When we think astronomy we generally think of optical astronomy, but the electromagnetic spectrum covers a much larger set of frequencies than just optical, at longer wavelengths, past infrared, electromagnetic waves are referred to as ‘radio’ and these pages are dedicated to the study of the universe at these wavelengths.

Radio astronomy is new (March 2011) to CMHAS, so our experience is also limited, these pages will try to explain how to observe at radio wavelengths, the approach is to start with easy low cost projects and working our way up to more advanced studies.

Sudden Ionospheric Disturbances (SID)

Frequency: 20-25kHz (VLF)
Cost: zero to ~£200 depending on approach used
Area of Study: Solar activity
Difficulty: Easy
More Information: SID Set-up page

Meteor Observations

Frequency: 30-150MHz (VHF)
Cost: ~£200
Area of Study: Meteor shower profiling and peak detection, variation in sporadic meteors with time and date.
Difficulty: Easy – Medium
More Information: setting up a radio meteor detector

Radio Posts

2013 Perseid Report

What is astonishing about this image is that in 8 seconds Kevin has also captured the Milkyway which in his neck of the woods is washed out with light pollution. Simon Dawes left his automated radio meteor observations to do the work and checked up later in August...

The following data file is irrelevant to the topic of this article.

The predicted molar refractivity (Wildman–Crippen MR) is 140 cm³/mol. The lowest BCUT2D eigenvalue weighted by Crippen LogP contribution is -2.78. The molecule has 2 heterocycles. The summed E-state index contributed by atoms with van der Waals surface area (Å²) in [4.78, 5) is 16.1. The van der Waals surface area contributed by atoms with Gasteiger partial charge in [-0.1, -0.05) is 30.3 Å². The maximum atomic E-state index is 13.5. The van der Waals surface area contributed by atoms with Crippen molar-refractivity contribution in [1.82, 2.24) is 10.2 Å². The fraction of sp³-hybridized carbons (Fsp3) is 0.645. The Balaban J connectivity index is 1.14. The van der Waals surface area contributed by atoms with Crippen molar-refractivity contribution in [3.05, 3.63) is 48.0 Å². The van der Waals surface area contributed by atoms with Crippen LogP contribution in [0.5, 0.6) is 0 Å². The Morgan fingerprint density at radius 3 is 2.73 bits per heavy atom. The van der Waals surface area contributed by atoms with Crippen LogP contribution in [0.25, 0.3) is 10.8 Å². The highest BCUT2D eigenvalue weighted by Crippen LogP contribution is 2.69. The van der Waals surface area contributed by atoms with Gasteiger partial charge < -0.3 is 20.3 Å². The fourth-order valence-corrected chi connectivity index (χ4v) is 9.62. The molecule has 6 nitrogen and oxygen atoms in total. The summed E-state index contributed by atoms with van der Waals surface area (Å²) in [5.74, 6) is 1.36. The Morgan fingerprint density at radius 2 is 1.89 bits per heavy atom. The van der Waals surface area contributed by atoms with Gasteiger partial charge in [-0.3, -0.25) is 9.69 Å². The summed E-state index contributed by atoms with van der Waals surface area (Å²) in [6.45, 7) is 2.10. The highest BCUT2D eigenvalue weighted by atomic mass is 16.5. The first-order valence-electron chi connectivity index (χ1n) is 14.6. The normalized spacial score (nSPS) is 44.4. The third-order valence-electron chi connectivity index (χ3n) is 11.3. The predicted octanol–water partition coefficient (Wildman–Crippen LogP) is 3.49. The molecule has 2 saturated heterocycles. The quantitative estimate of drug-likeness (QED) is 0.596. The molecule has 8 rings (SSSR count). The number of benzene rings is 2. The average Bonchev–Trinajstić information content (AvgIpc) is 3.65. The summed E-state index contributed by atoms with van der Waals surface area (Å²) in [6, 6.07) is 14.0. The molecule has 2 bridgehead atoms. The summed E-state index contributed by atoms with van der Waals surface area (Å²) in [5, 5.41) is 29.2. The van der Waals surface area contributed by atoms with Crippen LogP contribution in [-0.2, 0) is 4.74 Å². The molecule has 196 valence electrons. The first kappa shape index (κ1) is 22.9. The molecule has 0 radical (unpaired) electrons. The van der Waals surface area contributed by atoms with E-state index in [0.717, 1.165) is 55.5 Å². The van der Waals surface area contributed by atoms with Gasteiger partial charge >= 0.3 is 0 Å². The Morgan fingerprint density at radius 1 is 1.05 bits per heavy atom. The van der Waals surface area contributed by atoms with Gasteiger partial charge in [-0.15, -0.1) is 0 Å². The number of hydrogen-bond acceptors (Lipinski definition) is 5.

2012 Perseid Report

Report by Simon Dawes On holiday in Austria, clouded out, however my automated radio meteor observations continued to run 24hrs per day while I was away, this year was more successful than last, primarily due to the Yagi now being mounted on a mast. Frequency 143.049...

2011 Draconids Report

Draconids The Draconids, also known as the Giacobinids, after the parent comet, are a variable meteor shower, the parent body being comet 21P/Giacobini-Zinner, occasionally the Earth passes through denser clumps of material from 21P/Giacobini-Zinner and these have...

2011 Perseid Report

This year was a challenging year for observing, the moon was full and most of the country was cloudy. Clouded out for visual observations Simon Dawes was on holiday on Guernsey but his automated radio meteor logging station in Bexleyheath, Kent, England, did observe...